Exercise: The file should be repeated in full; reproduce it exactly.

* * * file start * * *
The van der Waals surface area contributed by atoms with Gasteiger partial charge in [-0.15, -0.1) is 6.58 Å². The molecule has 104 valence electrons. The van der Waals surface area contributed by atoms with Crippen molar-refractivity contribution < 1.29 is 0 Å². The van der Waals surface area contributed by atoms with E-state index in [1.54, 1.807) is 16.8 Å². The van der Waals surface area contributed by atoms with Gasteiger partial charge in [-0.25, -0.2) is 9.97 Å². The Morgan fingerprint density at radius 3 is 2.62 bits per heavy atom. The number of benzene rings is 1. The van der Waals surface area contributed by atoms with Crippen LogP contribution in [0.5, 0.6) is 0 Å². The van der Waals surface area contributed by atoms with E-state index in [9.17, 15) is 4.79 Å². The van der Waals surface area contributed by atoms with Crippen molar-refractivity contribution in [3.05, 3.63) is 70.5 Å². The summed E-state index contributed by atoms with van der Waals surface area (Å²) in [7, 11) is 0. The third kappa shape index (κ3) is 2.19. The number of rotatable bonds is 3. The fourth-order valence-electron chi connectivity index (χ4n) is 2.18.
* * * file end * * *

The van der Waals surface area contributed by atoms with Gasteiger partial charge in [-0.15, -0.1) is 6.58 Å². The molecule has 104 valence electrons. The van der Waals surface area contributed by atoms with Crippen molar-refractivity contribution < 1.29 is 0 Å². The van der Waals surface area contributed by atoms with E-state index in [1.54, 1.807) is 16.8 Å². The van der Waals surface area contributed by atoms with Gasteiger partial charge in [-0.25, -0.2) is 9.97 Å². The Morgan fingerprint density at radius 3 is 2.62 bits per heavy atom. The number of benzene rings is 1. The van der Waals surface area contributed by atoms with Crippen LogP contribution in [0.5, 0.6) is 0 Å². The van der Waals surface area contributed by atoms with E-state index in [9.17, 15) is 4.79 Å². The van der Waals surface area contributed by atoms with Crippen molar-refractivity contribution in [3.05, 3.63) is 70.5 Å². The summed E-state index contributed by atoms with van der Waals surface area (Å²) in [7, 11) is 0. The third kappa shape index (κ3) is 2.19. The number of rotatable bonds is 3. The fourth-order valence-electron chi connectivity index (χ4n) is 2.18.